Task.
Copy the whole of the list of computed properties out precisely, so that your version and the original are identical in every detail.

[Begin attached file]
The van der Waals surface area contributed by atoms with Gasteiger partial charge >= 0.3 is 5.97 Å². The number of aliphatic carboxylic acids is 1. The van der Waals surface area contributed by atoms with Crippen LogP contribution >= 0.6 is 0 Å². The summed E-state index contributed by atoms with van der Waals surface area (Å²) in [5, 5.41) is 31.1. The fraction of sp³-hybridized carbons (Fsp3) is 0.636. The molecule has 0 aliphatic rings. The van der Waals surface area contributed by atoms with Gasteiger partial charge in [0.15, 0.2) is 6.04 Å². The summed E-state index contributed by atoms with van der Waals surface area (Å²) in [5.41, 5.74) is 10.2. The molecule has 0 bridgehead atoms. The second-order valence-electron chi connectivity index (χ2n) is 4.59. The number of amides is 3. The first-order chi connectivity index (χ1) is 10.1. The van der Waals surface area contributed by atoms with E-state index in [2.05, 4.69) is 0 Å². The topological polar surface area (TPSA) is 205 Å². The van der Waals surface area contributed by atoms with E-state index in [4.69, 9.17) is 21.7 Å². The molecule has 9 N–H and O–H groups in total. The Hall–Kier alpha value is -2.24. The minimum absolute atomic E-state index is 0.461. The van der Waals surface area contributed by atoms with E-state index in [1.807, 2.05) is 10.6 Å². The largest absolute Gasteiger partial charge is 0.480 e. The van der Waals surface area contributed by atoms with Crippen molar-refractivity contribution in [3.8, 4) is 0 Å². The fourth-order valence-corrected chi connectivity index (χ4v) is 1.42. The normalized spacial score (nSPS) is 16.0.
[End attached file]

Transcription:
The van der Waals surface area contributed by atoms with Gasteiger partial charge >= 0.3 is 5.97 Å². The number of aliphatic carboxylic acids is 1. The van der Waals surface area contributed by atoms with Crippen LogP contribution >= 0.6 is 0 Å². The summed E-state index contributed by atoms with van der Waals surface area (Å²) in [5, 5.41) is 31.1. The fraction of sp³-hybridized carbons (Fsp3) is 0.636. The molecule has 0 aliphatic rings. The van der Waals surface area contributed by atoms with Gasteiger partial charge in [0.15, 0.2) is 6.04 Å². The summed E-state index contributed by atoms with van der Waals surface area (Å²) in [5.41, 5.74) is 10.2. The molecule has 0 bridgehead atoms. The second-order valence-electron chi connectivity index (χ2n) is 4.59. The number of amides is 3. The first-order chi connectivity index (χ1) is 10.1. The van der Waals surface area contributed by atoms with E-state index in [2.05, 4.69) is 0 Å². The topological polar surface area (TPSA) is 205 Å². The van der Waals surface area contributed by atoms with E-state index in [4.69, 9.17) is 21.7 Å². The molecule has 9 N–H and O–H groups in total. The Hall–Kier alpha value is -2.24. The minimum absolute atomic E-state index is 0.461. The van der Waals surface area contributed by atoms with E-state index in [1.807, 2.05) is 10.6 Å². The largest absolute Gasteiger partial charge is 0.480 e. The van der Waals surface area contributed by atoms with Crippen molar-refractivity contribution in [3.8, 4) is 0 Å². The fourth-order valence-corrected chi connectivity index (χ4v) is 1.42. The normalized spacial score (nSPS) is 16.0.